In the Arctic blizzard, there is nothing but white. White above, white below, white in every direction. It is impossible to know whether the view ahead stretches for 10 yards or 10 miles. Into this void, undeterred, run the six huskies pulling the little wooden sled, tongues lolling and tails flailing wildly. No glimpse can be seen of the sled in front, but the dogs are following the scent of their pack. In this strange and unknowable land, they are not afraid.
The sled bumps and skids over an undulating sheet of ice, frozen thick over the waters of a fjord. The blizzard slows and, for the first time in hours, the distant outlines of mountain ridges can be made out: just a suggestion, like the first few sketches of charcoal on an artist’s blank canvas. Then, suddenly, out of the white, there is a mast. Two masts. It’s a lone sailing ship, frozen in the middle of a vast sea of ice, which promises warmth, comfort and the best hot chocolate north of Murmansk.
Travelling on a dogsled to a ship frozen in the ice is a journey with resonance. It echoes the beginning of Mary Shelley’s Frankenstein, in which an Arctic sea explorer gets stuck in pack ice near the North Pole and finds the exhausted Dr Victor Frankenstein pursuing his escaped monster. In real life, too, the great 19thcentury explorer Fridtjof Nansen found his way to these seas in his specially designed ship, the Fram. Expeditions would sail as far as possible towards the poles in the summer, then let the waters freeze around them, creating a supply base. Nansen later gave the Fram to Roald Amundsen, who used it to set out for the South Pole.
There is only one place in the world where it is possible to stay on an icebound ship now. That’s the Noorderlicht (Northern Light), frozen for winter in Tempelfjorden on the island of Spitsbergen, in the high Arctic Norwegian archipelago of Svalbard.
In the cosy wooden interior of the Noorderlicht, thick thermal suits are peeled off and the dogsledders’ extremities slowly defrosted with hot chocolate. Ted, the laconic Dutch captain, appears briefly. ‘I planned to retire on a yacht in the Caribbean,’ he says with a wry smile, gesturing at the iced-up porthole. A hearty dinner is served, with spinach pastries, meatloaf and deliciously moist apple cake. Then, at last, the sled team collapse into their bunks inside and the huskies collapse into their kennels outside for a night of much-needed sleep. Poor Dr Frankenstein could be hammering on the cabin doors all night and nobody on board would wake up to let him in.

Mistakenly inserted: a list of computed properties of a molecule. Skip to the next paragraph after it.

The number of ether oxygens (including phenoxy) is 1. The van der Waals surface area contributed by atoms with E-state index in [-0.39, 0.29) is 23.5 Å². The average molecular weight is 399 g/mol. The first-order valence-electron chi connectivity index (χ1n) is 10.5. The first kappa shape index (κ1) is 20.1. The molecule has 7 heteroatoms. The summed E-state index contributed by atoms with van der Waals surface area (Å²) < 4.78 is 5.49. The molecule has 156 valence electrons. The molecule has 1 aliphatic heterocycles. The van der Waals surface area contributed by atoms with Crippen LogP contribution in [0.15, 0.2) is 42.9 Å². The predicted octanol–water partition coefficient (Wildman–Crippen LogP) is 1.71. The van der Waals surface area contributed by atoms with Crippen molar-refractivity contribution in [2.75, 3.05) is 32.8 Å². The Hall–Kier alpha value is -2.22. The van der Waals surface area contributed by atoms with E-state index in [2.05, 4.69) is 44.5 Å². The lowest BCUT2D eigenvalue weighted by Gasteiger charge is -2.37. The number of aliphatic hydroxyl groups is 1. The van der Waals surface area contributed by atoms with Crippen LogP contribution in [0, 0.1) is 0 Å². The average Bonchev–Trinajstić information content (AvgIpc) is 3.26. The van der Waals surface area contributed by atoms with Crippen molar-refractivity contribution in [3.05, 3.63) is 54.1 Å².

When morning comes, the storm has gone. The sun will not rise over the horizon for several hours – but, in the first violet glow of morning, it is finally possible to see the whole sweeping expanse of Tempelfjorden itself. This is why people come to the poles: a 360-degree sight of bizarre, ethereal beauty like nothing else on Earth. It’s a landscape on the sweeping scale of the African savannahs or the deserts of Asia, but rendered in cut crystal. The ship is in the middle of an enormous winter plain created by the rippled ice, which is frozen solid across the seawater. A pale, hazy mist clings close. For a second, a black spot appears in the distance: a seal, popping its head up through a hole to take a look around. Barren mountains sheer up from the faraway edges of the fjord, their black crags softened by thick drifts of pristine white snow. And it is, of course, silent; silent in a way that only a windless place with no trees, grasses or insects can ever be. That is, until the huskies wake up and start barking for breakfast.
In the days of Norwegian explorers Nansen and Amundsen, ships and dogs were the only way to travel in the polar regions. A century on, snowmobiles are a faster option – and, though they do break down occasionally, they usually need less maintenance than six dogs. And it’s a relatively easy matter to climb a glacier on a snowmobile. The snow fills the mountain passes in meringue-like heaps, light sparkling on its smooth crust. Occasionally that crust crumbles under the snowmobile’s tread, and both driver and vehicle tip over and are buried. Beneath the crust, though, the snow is soft and powdery – making falling into it oddly enjoyable. It’s like tumbling into a pile of marshmallows.